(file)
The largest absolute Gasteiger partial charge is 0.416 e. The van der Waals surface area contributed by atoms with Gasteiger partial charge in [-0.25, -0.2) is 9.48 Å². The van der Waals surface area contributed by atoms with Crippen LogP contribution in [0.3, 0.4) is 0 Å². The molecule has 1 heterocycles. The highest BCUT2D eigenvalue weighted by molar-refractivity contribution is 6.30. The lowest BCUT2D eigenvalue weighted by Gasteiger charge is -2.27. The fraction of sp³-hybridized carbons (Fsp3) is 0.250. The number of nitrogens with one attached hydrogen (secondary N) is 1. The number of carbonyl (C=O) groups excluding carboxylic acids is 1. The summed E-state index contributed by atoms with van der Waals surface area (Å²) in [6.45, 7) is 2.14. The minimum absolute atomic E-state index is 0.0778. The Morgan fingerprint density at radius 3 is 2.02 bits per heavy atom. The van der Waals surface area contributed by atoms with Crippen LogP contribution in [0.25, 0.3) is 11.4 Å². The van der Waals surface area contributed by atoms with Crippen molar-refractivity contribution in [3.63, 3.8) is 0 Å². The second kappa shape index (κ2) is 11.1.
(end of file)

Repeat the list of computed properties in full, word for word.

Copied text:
The largest absolute Gasteiger partial charge is 0.416 e. The van der Waals surface area contributed by atoms with Gasteiger partial charge in [-0.25, -0.2) is 9.48 Å². The van der Waals surface area contributed by atoms with Crippen LogP contribution in [0.3, 0.4) is 0 Å². The molecule has 1 heterocycles. The highest BCUT2D eigenvalue weighted by molar-refractivity contribution is 6.30. The lowest BCUT2D eigenvalue weighted by Gasteiger charge is -2.27. The fraction of sp³-hybridized carbons (Fsp3) is 0.250. The number of nitrogens with one attached hydrogen (secondary N) is 1. The number of carbonyl (C=O) groups excluding carboxylic acids is 1. The summed E-state index contributed by atoms with van der Waals surface area (Å²) in [6.45, 7) is 2.14. The minimum absolute atomic E-state index is 0.0778. The Morgan fingerprint density at radius 3 is 2.02 bits per heavy atom. The van der Waals surface area contributed by atoms with Crippen LogP contribution in [0.25, 0.3) is 11.4 Å². The van der Waals surface area contributed by atoms with Crippen molar-refractivity contribution in [3.63, 3.8) is 0 Å². The second kappa shape index (κ2) is 11.1.